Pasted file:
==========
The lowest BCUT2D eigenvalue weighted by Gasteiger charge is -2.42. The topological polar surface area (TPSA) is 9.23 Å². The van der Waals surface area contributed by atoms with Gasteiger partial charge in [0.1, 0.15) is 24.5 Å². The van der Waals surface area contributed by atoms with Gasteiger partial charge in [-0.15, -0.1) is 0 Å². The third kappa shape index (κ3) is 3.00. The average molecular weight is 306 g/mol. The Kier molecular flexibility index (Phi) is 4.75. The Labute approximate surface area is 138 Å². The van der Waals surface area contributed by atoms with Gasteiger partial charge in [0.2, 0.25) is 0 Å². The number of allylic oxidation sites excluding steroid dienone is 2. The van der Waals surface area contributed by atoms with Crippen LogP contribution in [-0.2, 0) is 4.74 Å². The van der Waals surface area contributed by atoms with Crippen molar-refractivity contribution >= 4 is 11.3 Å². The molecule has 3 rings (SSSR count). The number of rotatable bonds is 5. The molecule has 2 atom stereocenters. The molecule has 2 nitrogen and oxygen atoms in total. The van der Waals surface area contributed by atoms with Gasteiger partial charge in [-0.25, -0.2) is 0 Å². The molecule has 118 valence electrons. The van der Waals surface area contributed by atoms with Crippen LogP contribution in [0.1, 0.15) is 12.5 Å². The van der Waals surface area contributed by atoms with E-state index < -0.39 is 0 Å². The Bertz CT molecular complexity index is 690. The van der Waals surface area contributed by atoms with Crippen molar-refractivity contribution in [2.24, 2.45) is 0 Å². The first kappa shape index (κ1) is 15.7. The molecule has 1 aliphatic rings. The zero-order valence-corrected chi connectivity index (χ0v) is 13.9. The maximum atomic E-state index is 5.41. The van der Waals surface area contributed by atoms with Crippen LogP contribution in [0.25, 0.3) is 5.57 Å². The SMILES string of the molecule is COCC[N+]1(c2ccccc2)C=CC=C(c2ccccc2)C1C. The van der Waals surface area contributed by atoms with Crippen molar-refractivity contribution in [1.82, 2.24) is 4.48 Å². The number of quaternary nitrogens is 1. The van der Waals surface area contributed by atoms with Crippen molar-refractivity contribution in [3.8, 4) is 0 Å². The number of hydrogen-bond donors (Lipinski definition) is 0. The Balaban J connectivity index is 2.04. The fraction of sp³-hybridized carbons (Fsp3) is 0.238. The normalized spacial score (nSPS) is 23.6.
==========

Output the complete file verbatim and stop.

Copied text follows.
The lowest BCUT2D eigenvalue weighted by Gasteiger charge is -2.42. The topological polar surface area (TPSA) is 9.23 Å². The van der Waals surface area contributed by atoms with Gasteiger partial charge in [0.1, 0.15) is 24.5 Å². The van der Waals surface area contributed by atoms with Gasteiger partial charge in [-0.15, -0.1) is 0 Å². The third kappa shape index (κ3) is 3.00. The average molecular weight is 306 g/mol. The Kier molecular flexibility index (Phi) is 4.75. The Labute approximate surface area is 138 Å². The van der Waals surface area contributed by atoms with Gasteiger partial charge in [0.2, 0.25) is 0 Å². The number of allylic oxidation sites excluding steroid dienone is 2. The van der Waals surface area contributed by atoms with Crippen LogP contribution in [-0.2, 0) is 4.74 Å². The van der Waals surface area contributed by atoms with Crippen molar-refractivity contribution >= 4 is 11.3 Å². The molecule has 3 rings (SSSR count). The number of rotatable bonds is 5. The molecule has 2 atom stereocenters. The molecule has 2 nitrogen and oxygen atoms in total. The van der Waals surface area contributed by atoms with Gasteiger partial charge in [-0.25, -0.2) is 0 Å². The molecule has 118 valence electrons. The van der Waals surface area contributed by atoms with Crippen LogP contribution in [0.1, 0.15) is 12.5 Å². The van der Waals surface area contributed by atoms with E-state index < -0.39 is 0 Å². The Bertz CT molecular complexity index is 690. The van der Waals surface area contributed by atoms with Crippen molar-refractivity contribution in [2.24, 2.45) is 0 Å². The first kappa shape index (κ1) is 15.7. The molecule has 1 aliphatic rings. The zero-order valence-corrected chi connectivity index (χ0v) is 13.9. The maximum atomic E-state index is 5.41. The van der Waals surface area contributed by atoms with Crippen LogP contribution in [0.25, 0.3) is 5.57 Å². The SMILES string of the molecule is COCC[N+]1(c2ccccc2)C=CC=C(c2ccccc2)C1C. The van der Waals surface area contributed by atoms with Crippen molar-refractivity contribution in [1.82, 2.24) is 4.48 Å². The number of quaternary nitrogens is 1. The van der Waals surface area contributed by atoms with Crippen molar-refractivity contribution in [3.8, 4) is 0 Å². The number of hydrogen-bond donors (Lipinski definition) is 0. The Balaban J connectivity index is 2.04. The fraction of sp³-hybridized carbons (Fsp3) is 0.238. The normalized spacial score (nSPS) is 23.6.